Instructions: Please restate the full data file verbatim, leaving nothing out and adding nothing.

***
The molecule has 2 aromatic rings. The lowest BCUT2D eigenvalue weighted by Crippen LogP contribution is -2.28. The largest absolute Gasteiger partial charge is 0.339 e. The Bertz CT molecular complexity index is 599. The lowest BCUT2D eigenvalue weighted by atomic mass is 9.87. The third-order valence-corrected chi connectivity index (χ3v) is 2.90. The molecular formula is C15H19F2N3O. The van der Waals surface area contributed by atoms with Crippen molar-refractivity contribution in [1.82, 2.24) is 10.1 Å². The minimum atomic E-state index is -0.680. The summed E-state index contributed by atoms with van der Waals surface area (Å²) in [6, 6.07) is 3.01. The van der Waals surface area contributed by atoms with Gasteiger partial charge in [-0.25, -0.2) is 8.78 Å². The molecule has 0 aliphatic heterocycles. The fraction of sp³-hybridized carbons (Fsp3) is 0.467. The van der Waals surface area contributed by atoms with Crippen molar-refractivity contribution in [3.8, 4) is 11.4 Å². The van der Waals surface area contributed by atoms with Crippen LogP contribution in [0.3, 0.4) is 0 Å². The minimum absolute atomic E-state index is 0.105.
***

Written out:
The molecule has 2 aromatic rings. The lowest BCUT2D eigenvalue weighted by Crippen LogP contribution is -2.28. The largest absolute Gasteiger partial charge is 0.339 e. The Bertz CT molecular complexity index is 599. The lowest BCUT2D eigenvalue weighted by atomic mass is 9.87. The third-order valence-corrected chi connectivity index (χ3v) is 2.90. The molecular formula is C15H19F2N3O. The van der Waals surface area contributed by atoms with Crippen molar-refractivity contribution in [1.82, 2.24) is 10.1 Å². The minimum atomic E-state index is -0.680. The summed E-state index contributed by atoms with van der Waals surface area (Å²) in [6, 6.07) is 3.01. The van der Waals surface area contributed by atoms with Gasteiger partial charge in [-0.25, -0.2) is 8.78 Å². The molecule has 0 aliphatic heterocycles. The fraction of sp³-hybridized carbons (Fsp3) is 0.467. The van der Waals surface area contributed by atoms with Crippen molar-refractivity contribution in [3.8, 4) is 11.4 Å². The van der Waals surface area contributed by atoms with Crippen LogP contribution in [0.3, 0.4) is 0 Å². The minimum absolute atomic E-state index is 0.105.